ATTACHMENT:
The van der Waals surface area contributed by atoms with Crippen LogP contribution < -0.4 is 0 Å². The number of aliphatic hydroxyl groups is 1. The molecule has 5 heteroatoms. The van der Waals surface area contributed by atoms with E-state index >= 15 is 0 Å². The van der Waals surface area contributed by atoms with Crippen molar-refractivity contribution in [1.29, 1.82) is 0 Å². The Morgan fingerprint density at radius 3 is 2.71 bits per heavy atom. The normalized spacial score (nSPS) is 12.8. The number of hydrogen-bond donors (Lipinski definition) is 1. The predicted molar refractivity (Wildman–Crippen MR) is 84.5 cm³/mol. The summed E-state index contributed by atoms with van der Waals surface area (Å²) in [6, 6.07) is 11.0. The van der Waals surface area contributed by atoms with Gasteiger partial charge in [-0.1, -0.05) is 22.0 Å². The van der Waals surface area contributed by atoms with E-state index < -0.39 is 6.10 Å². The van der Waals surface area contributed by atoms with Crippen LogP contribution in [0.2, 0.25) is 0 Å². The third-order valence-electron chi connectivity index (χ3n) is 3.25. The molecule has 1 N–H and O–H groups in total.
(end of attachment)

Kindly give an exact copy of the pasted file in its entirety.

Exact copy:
The van der Waals surface area contributed by atoms with Crippen LogP contribution < -0.4 is 0 Å². The number of aliphatic hydroxyl groups is 1. The molecule has 5 heteroatoms. The van der Waals surface area contributed by atoms with E-state index >= 15 is 0 Å². The van der Waals surface area contributed by atoms with Crippen molar-refractivity contribution in [1.29, 1.82) is 0 Å². The Morgan fingerprint density at radius 3 is 2.71 bits per heavy atom. The normalized spacial score (nSPS) is 12.8. The number of hydrogen-bond donors (Lipinski definition) is 1. The predicted molar refractivity (Wildman–Crippen MR) is 84.5 cm³/mol. The summed E-state index contributed by atoms with van der Waals surface area (Å²) in [6, 6.07) is 11.0. The van der Waals surface area contributed by atoms with Gasteiger partial charge in [-0.1, -0.05) is 22.0 Å². The van der Waals surface area contributed by atoms with E-state index < -0.39 is 6.10 Å². The van der Waals surface area contributed by atoms with Crippen LogP contribution in [0.2, 0.25) is 0 Å². The third-order valence-electron chi connectivity index (χ3n) is 3.25. The molecule has 1 N–H and O–H groups in total.